We naturally tend to gravitate towards people similar to ourselves, favoring people who we see as belonging to the same “group” as us. Being able to make a quick decision about whether someone is part of your group and distinguish friend from foe was what helped early humans to survive. Conversely, we don’t automatically favor people who we don’t immediately relate to or easily connect with.

The downside of that human instinct to seek out similar people is the potential for prejudice, which seems to be hard-wired into human cognition, no matter how open-minded we believe ourselves to be. And these stereotypes we create can be wrong. If we only spend our time with and employ people similar to ourselves, it can create prejudices, as well as stifle fresh thinking and innovation.

We may feel more natural or comfortable working with other people who share our own background and/or opinions than collaborating with people who don’t look, talk, or think like us. However, diversity is not just morally right; having a mix of different people and perspectives that can be genuinely heard is also a valuable way to counter groupthink. Diversity stretches us to think more critically and creatively.

7. Trust Yourself

It is possible to learn how to truly trust yourself[3]. Like any talent or skill, practicing trusting your gut is the best way to get really good at it. When people talk about having great intuition or being good decision-makers, it’s because they’ve worked at honing those skills, made mistakes, learned from them, and tried again.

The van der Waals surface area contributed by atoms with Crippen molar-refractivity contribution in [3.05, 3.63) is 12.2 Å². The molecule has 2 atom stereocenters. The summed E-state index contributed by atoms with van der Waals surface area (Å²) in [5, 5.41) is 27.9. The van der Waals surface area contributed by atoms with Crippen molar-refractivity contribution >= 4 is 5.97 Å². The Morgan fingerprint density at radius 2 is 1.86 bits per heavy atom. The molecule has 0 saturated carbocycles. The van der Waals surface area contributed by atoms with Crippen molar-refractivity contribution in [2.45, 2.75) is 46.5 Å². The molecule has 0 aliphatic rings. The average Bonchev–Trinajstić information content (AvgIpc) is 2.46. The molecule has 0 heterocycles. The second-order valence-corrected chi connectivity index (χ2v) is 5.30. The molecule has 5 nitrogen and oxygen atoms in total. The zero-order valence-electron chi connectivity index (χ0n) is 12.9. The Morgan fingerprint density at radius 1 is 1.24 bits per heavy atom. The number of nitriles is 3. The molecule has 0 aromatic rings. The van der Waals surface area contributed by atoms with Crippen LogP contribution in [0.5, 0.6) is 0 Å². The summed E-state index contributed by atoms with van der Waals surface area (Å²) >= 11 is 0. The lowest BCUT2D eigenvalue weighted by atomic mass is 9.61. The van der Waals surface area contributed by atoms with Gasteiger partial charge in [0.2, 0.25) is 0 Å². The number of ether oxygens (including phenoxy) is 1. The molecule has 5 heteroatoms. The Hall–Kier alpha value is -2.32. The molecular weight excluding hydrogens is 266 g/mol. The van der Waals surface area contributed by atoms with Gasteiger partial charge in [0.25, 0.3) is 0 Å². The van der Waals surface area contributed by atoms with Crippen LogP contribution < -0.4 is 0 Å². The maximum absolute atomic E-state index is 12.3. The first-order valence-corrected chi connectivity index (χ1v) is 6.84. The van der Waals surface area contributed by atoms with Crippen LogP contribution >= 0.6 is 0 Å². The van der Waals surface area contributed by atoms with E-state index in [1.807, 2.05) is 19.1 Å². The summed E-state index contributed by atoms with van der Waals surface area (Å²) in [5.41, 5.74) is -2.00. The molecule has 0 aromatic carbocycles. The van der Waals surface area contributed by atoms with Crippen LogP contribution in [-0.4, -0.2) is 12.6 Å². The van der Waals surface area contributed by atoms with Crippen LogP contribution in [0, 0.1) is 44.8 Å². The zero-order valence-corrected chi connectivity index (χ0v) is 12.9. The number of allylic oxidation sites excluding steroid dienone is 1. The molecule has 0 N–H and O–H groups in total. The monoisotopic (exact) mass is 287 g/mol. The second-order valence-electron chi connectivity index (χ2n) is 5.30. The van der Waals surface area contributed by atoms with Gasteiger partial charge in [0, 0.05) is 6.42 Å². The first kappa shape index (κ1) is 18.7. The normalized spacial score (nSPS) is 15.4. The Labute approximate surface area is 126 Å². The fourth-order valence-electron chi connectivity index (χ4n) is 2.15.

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Looking back at decisions you’ve made, what you did, what the outcome was, and what you’ve learned can help you become a stronger decision maker and develop solid self-trust and resilience. Making a mistake does not mean you are not great at decision-making; it’s a chance to grow and learn, and the only mistake is to ignore the lesson in that experience.

If you are in the habit of asking others for their input, then the trick here is to choose your inner circle wisely. Having a sounding board of people who have your best interests at heart is a valuable asset, and, combined with your own excellent instincts, can make you a champion decision maker.

The Bottom Line

The above tips are all actionable and easy to start immediately. It’s simply about switching your thinking around, slowing down, and taking great care of this amazing machine that is your body and mind!

Learning how to trust your gut is one of the most fundamental ways to make decisions that will help you lead the life you want and need. Tune into what your body is telling you and start making good decisions today.

More Tips on How to Trust Your Gut

Featured photo credit: Acy Varlan via unsplash.com

Reference

[1] Science of People: Learn to Trust Your Gut Instincts: The Science Behind Thin-slicing
[2] Harvard Health Publishing: The gut-brain connection
[3] Psych Central: 3 Ways to Develop Self-Trust